The New York-based writer/director also reveals new details from his next film, “Stinking Heaven”
Nathan Silver (the filmmaker, not statistician-media wunderkind) makes most other writer/directors seem downright lazy. He began making short films shortly after graduating college in 2005, and after a brief (seriously, three months) stay in grad school, he decided to go all-in with his cinematic ambition.
He didn't wait for permission or much funding, either; his first feature-length film (after three shorts), “The Blind,” came out in 2009. His next, “Exit Elena,” really got him noticed upon its 2012 release, thanks to the acclaim he received for his very loose, improvisational techniques and lo-fi methods.
His most distinct quality as a director, though, is his willingness to cast his mom. First, she appeared in “Exit Elena,” and now she has a major role in his latest film, “Uncertain Terms,” playing a woman who runs a home for wayward pregnant girls.
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“I just always loved the way she told stories, she brings in a million ideas and never really gets to a point but somehow gets to appoint through all these non-sequiturs and I also love her sense of humor,” Silver said, though he soon highlighted a few complications that arise when bossing around your mother.
“It becomes a family affair when you direct your mother,” he added, laughing. “You fight with her like you would with your mother, not like another actor. Shes a very reluctant actor, she doesn't like doing multiple takes, and you have to explain to her why, but in the end she always gets to that point. She does one take and she's great and I'll say we're gonna do another angle and we'll fight about it and I have to get her to the point where she can act with a clear head.”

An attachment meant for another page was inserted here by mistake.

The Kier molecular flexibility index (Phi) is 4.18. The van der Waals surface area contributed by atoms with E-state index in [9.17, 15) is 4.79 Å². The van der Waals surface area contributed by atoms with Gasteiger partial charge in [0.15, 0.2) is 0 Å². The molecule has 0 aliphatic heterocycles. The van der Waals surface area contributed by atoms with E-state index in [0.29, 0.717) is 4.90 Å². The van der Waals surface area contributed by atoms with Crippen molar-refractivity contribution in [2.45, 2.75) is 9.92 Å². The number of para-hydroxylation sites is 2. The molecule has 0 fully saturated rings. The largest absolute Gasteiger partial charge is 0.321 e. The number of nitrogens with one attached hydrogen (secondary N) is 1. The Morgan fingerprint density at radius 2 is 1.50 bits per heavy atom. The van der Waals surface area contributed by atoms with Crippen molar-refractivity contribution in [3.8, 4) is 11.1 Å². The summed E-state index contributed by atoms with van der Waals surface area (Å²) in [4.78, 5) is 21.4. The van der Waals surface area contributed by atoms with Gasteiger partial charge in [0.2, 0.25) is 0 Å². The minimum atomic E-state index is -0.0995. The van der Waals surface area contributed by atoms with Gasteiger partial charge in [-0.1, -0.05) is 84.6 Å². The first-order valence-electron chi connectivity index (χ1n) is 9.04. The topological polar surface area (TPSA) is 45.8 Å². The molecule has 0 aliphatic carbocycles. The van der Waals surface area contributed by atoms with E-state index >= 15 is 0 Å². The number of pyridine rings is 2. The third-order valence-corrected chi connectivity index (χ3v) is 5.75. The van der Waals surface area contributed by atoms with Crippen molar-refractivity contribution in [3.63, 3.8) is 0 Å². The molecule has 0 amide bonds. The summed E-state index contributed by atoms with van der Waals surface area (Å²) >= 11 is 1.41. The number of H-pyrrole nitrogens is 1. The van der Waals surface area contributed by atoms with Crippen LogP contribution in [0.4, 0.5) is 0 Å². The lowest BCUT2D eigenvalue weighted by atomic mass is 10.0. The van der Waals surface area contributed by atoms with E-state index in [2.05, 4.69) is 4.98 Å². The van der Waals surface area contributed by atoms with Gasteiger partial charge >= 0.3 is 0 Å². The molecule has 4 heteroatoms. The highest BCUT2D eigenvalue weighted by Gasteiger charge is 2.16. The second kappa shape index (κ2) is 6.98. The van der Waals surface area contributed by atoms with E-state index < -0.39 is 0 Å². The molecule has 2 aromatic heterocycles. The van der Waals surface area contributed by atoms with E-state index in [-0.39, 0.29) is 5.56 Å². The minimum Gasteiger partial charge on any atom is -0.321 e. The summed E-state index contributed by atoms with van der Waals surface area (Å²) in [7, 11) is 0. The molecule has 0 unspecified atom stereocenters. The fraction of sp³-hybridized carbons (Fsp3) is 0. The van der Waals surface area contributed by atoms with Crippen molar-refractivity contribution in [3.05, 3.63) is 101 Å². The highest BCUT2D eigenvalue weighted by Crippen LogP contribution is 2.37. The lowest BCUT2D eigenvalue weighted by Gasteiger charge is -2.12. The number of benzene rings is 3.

Silver doesn't have much time to bask in the premiere of his film, tomorrow at the LA Film Festival, as he's going into production this summer on his next project, “Stinking Heaven,” about a commune for recovering drug addicts that is rocked by a young woman, played by Hannah Gross, who is having a breakdown.
“As soon as I started working on the characters with Keith Poulson and Deragh, we started talking about the commune, and I just started thinking about the early '90s, when I had this terrible sense of anxiety and I don't know what caused it, I started feeling it again, and I said I need to set it i that period because the same thing happened again,” Silver explained. “I started watching documentaries from the late '80s and all the characters feel doomed and the way the video looks it feels like it was the end of it and I wanted to make a movie that has characters that it feels like the last legs of the commune they put together.”
The film will shoot in Passaic, New Jersey.